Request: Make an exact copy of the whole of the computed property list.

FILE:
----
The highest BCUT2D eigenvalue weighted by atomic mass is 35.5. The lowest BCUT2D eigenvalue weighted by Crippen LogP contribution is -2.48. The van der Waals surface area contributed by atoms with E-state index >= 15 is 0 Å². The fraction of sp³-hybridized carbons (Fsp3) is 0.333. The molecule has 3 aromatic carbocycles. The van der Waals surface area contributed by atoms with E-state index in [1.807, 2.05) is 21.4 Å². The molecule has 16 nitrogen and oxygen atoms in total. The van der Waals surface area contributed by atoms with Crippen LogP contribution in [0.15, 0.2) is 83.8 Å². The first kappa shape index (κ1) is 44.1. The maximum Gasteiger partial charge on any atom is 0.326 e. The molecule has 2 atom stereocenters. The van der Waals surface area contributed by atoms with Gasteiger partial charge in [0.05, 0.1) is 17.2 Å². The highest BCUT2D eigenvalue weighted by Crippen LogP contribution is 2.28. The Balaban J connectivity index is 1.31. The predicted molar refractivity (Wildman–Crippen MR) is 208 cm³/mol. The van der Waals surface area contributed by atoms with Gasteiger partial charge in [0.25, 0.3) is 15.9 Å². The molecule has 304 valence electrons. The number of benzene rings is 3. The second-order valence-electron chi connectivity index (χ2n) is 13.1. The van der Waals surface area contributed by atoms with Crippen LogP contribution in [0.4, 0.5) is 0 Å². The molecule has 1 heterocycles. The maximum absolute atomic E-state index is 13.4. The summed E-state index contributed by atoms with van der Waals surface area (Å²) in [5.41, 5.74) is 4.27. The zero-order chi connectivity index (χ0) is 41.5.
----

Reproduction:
The highest BCUT2D eigenvalue weighted by atomic mass is 35.5. The lowest BCUT2D eigenvalue weighted by Crippen LogP contribution is -2.48. The van der Waals surface area contributed by atoms with E-state index >= 15 is 0 Å². The fraction of sp³-hybridized carbons (Fsp3) is 0.333. The molecule has 3 aromatic carbocycles. The van der Waals surface area contributed by atoms with E-state index in [1.807, 2.05) is 21.4 Å². The molecule has 16 nitrogen and oxygen atoms in total. The van der Waals surface area contributed by atoms with Crippen LogP contribution in [0.15, 0.2) is 83.8 Å². The first kappa shape index (κ1) is 44.1. The maximum Gasteiger partial charge on any atom is 0.326 e. The molecule has 2 atom stereocenters. The van der Waals surface area contributed by atoms with Gasteiger partial charge in [0.05, 0.1) is 17.2 Å². The highest BCUT2D eigenvalue weighted by Crippen LogP contribution is 2.28. The Balaban J connectivity index is 1.31. The predicted molar refractivity (Wildman–Crippen MR) is 208 cm³/mol. The van der Waals surface area contributed by atoms with Gasteiger partial charge in [0.25, 0.3) is 15.9 Å². The molecule has 304 valence electrons. The number of benzene rings is 3. The second-order valence-electron chi connectivity index (χ2n) is 13.1. The van der Waals surface area contributed by atoms with Crippen LogP contribution in [0.4, 0.5) is 0 Å². The molecule has 1 heterocycles. The maximum absolute atomic E-state index is 13.4. The summed E-state index contributed by atoms with van der Waals surface area (Å²) in [5.41, 5.74) is 4.27. The zero-order chi connectivity index (χ0) is 41.5.